Sunday, August 28, 2011

Barley Loaf, Mushroom Timbales, and Savoury Cherry Sauce

I have been on my feet since 5 AM, and it is now 7 PM. It has been a wild day, complete with water collecting under the floorboards from the air conditioner. That little problem still isn't resolved, but thank goodness for dehumidifiers, and an unseasonably cool day. Unexpected chaos aside, I did manage to make a rather superb dinner. Up until the time I brought the meal to the table, I wasn't sure any of it would be edible. It was. They're eating it again tomorrow.

I harvested the last of my purple bush beans today. I'll miss them, and next year I've resolved to plant several more containers. I still cannot believe how well they grow in pots. The nasturtiums were another pleasant shock with respect to their hardiness. I always thought they didn't like extreme heat, but they survived our miserable summer, and are still producing enough leaves and flowers to keep us in late-season salads.

I served the mushroom timbales cold. You could serve them warm, though it might be a bit trickier to unmould. I'd let them stand a good ten minutes out of the oven before attempting removal. I used a whopping two pounds of mushrooms to make four timbales. I don't know what your budget is like, but I never would have made these had I not happened upon a fantastic mushroom bargain. These were plain, old white button mushrooms. I'm sure you could get exotic with these and use an assortment-but again, the cost might be prohibitive. I still have another five pounds of mushrooms to deal with tomorrow (hey, it was a really good bargain) which I suspect will become potstickers for the freezer, and/or pirogi.

The cherry sauce was an experiment that came together nicely. You don't really need to enrich it with cream-the reduction is rather flavourful and a small bit at the side of the plate would have been adequate. Since when have I ever left well enough alone. The boys liked it fine, but personally it seemed a bit rich with all the butter in the mushrooms.

Finally, the barley loaf. Unlike most vegetarian/meatless grain and vegetable loaves, this one, "actually tastes good". So claims my better half. This isn't vegan as it has eggs and cream in it. You could use broth and egg replacer, but then it wouldn't "actually taste good." Your call.

For The Mushroom Timbales:

2 lbs. mushrooms chopped as finely as possible (just chop the hell out of them with a chef's knife)
5 tablespoons butter
1 teaspoon dried thyme
1 teaspoon crumbled dry sage
1 cup wine (if serving this with meat, use red otherwise use dry vermouth)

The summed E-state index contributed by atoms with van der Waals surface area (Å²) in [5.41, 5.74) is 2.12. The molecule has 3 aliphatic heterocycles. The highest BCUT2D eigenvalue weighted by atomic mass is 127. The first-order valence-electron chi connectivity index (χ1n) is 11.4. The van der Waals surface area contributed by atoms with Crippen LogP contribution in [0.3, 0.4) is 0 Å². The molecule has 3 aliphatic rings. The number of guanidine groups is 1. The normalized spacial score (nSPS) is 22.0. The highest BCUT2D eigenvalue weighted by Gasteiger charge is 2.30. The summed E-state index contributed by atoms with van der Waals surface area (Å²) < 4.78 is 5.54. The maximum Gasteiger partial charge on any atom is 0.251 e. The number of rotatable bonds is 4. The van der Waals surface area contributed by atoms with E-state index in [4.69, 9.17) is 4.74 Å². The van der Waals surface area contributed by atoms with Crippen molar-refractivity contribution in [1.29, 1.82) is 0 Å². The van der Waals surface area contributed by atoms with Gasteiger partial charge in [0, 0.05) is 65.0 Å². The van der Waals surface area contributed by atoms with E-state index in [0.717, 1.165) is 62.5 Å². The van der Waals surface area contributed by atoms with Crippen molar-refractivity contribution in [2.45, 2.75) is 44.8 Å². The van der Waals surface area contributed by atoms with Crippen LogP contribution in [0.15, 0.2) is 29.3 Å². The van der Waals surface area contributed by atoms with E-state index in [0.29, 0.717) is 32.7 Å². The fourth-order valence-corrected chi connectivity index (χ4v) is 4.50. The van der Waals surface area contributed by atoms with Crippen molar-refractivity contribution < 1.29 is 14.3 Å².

1 ounce cream cheese (or soft goat cheese if you have it)
4 well-buttered large ramekins

In a large, heavy pot melt the butter. Add the mushrooms, salt/pepper, thyme and sage. Cook over medium heat until the mushrooms have given off most of their water. Pour in the wine, turn the heat to high, and burn off all the liquid, stirring constantly with a wooden spoon. You really want to get rid of as much liquid as possible. It won't be completely dry because of the butter, but you don't want liquid pooling in the pan. Try pressing down with the spoon-if water comes out, keep cooking. When you are satisfied that you have evaporated off most of the water, remove to a bowl and let cool slightly before beating in the cream cheese. You will note, I did not use eggs to bind this as they are not cooked further. If you prefer to bind with eggs, set the timbales into a water bath in a 325 degree oven for 25-30 minutes or until set. Pack firmly into buttered ramekins and chill until serving time. Unmould by running a thin knife around the edge, and inverting onto a plate. Makes 4 servings.

For The Barley Loaf:

1 cup dry pearl barley
2 cups vegetable broth
2 tablespoons olive oil
1 cup peas (frozen are OK-just thaw them rather than cook them)
1/4 cup chopped parsley
1 bunch scallions, chopped
1 large carrot, finely diced
1 cup green beans, French cut
1 small courgette, diced
2 cups fresh breadcrumbs
1/2 teaspoon dried thyme
1 tablespoon dried basil
3 large eggs, slightly beaten with 1/4 cup heavy cream
1 ounce Mozzarella cheese, finely grated

Soak barely in water to cover for 1 hour. Drain. Bring broth to a boil. Stir in barley, cover and simmer about 30 minutes or until most of the liquid has been absorbed. remove from heat and let stand 10 minutes.

heat the olive oil in a large, heavy pan. Add the carrots and green beans first and cook about 5 minutes until softened. Add the remaining vegetables and spices and cook until softened, but not done. In a large bowl, combine the vegetables, barley, cheese, and breadcrumbs. Mix in the eggs and cream. Mix really well, using your hands if need be.

Butter a large loaf pan (or 2 smaller ones) and fill. Don't be afraid to mash it in there, but don't overfill it. Bake about 30 minutes, or until it seems firm and the top develops a golden crust. Cool slightly before slicing.

For the Cherry Reduction:

25 sweet cherries, pitted and chopped
2 fresh prune plums, pitted and chopped
1/8 cup red wine vinegar
1/8 cup cider vinegar
1/2 cup water
1/4 teaspoon salt
1/2 teaspoon dried rosemary

Bring everything to a boil, and cook, stirring when needed until it has reduced to 1/4 of original volume. Remove to a fine sieve over a heatproof bowl. With a wooden spoon, mash the cherries and plums until they are forced through. This takes some time. Strain once more to make certain you catch all the bits of rosemary. You can serve this as-is, or enrich it with cream.

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